Blue Jays: Are there any real challengers for a playoff spot?

ST. PETERSBURG, FL - AUGUST 23: Vladimir Guerrero Jr. #27 of the Toronto Blue Jays, right, celebrates scoring with Lourdes Gurriel Jr. #13 against the Tampa Bay Rays in the fourth inning of a baseball game at Tropicana Field on August 23, 2020 in St. Petersburg, Florida. (Photo by Mike Carlson/Getty Images)
ST. PETERSBURG, FL - AUGUST 23: Vladimir Guerrero Jr. #27 of the Toronto Blue Jays, right, celebrates scoring with Lourdes Gurriel Jr. #13 against the Tampa Bay Rays in the fourth inning of a baseball game at Tropicana Field on August 23, 2020 in St. Petersburg, Florida. (Photo by Mike Carlson/Getty Images) /

The American League playoff race is starting to shape up and things are looking good for the Blue Jays. Who are they competing with for a playoff spot?

The Blue Jays are one game shy of reaching the halfway point of the unique 2020 schedule, which still sounds weird to say. However, since it’s gone relatively well for them, they’re in the enviable position of holding down a playoff spot as of today. That’s made possible by their solid play, but also the fact that the MLB playoffs have expanded to 16 teams for this year, with eight teams coming from each league. As of this writing, the Blue Jays are in the eighth and final spot in the American League.

They’re far from guaranteed a ticket the post-season, but things are actually looking pretty good for them. I talked about this last week when Fangraphs had them listed at 32.7% and the eighth most likely to qualify for the playoffs from the AL, and the situation has improved since then. In fact, as of Wednesday night their chances now stand at 65.7%. Their recent winning streak helped a great deal, but there are other factors in play as well.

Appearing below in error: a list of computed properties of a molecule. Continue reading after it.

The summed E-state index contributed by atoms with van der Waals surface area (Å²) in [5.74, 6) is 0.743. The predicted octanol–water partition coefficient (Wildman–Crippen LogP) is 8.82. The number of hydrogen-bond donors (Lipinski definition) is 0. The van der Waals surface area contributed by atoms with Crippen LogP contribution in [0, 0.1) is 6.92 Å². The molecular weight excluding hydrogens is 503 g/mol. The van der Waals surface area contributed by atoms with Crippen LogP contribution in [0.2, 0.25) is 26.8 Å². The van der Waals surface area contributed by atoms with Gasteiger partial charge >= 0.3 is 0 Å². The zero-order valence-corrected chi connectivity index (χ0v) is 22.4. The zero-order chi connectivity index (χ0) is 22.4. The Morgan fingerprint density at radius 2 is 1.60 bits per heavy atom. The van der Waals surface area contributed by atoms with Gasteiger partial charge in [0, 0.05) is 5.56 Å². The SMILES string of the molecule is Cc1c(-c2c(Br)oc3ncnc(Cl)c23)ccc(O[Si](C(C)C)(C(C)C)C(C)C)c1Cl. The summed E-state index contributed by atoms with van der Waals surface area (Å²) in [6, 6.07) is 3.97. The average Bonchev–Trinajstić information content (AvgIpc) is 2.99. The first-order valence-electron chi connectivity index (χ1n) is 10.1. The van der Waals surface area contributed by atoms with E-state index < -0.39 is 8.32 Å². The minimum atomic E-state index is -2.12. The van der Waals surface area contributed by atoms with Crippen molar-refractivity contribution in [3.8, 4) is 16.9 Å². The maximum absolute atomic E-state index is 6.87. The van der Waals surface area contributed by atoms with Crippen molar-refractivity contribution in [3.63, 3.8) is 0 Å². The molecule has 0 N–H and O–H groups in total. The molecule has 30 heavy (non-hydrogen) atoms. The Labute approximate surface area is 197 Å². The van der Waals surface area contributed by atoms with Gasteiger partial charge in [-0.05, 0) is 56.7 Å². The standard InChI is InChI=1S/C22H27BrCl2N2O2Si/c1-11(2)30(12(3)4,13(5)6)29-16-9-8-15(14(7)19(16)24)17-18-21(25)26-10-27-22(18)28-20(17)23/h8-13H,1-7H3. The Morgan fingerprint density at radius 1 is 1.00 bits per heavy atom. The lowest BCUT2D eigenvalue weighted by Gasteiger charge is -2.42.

The biggest variable would be the play of the rest of the American League, which has seen some unexpected results so far. Some teams like the Yankees, Rays, A’s, and Twins have done well as expected, but other situations weren’t as easy to predict. Take the Red Sox for example, who are second from the bottom in the American League at 10-21. I expected them to have a much more difficult time without Mookie Betts, Chris Sale, and others, but I didn’t anticipate them completely falling apart, and I know I’m not alone.

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Before I bring up the current standings, I’ll readily admit that things can drastically change overnight, as we’ve learned many times while the league tries to navigate a schedule during a pandemic. We’ve seen teams like the Marlins and Cardinals shut down for extended periods, and there’s no guarantee that it won’t happen again. There’s also been a rash of injuries around the league, particularly with pitchers, and the Blue Jays are among the teams that have felt that blow. It all adds up to a volatile situation, and as I said, it could change in a hurry.

However, with the trade deadline just days away, it does feel like teams are already deciding whether or not they’re contenders this year or not, with the Red Sox being an example of a seller when they shipped Brandon Workman and Heath Hembree to the Phillies, further depleting their ravaged pitching staff. That would be a clear signal that they’ve waved the white flag on this season. There are others doing the same, such as the Mariners trading Taijuan Walker to the Blue Jays.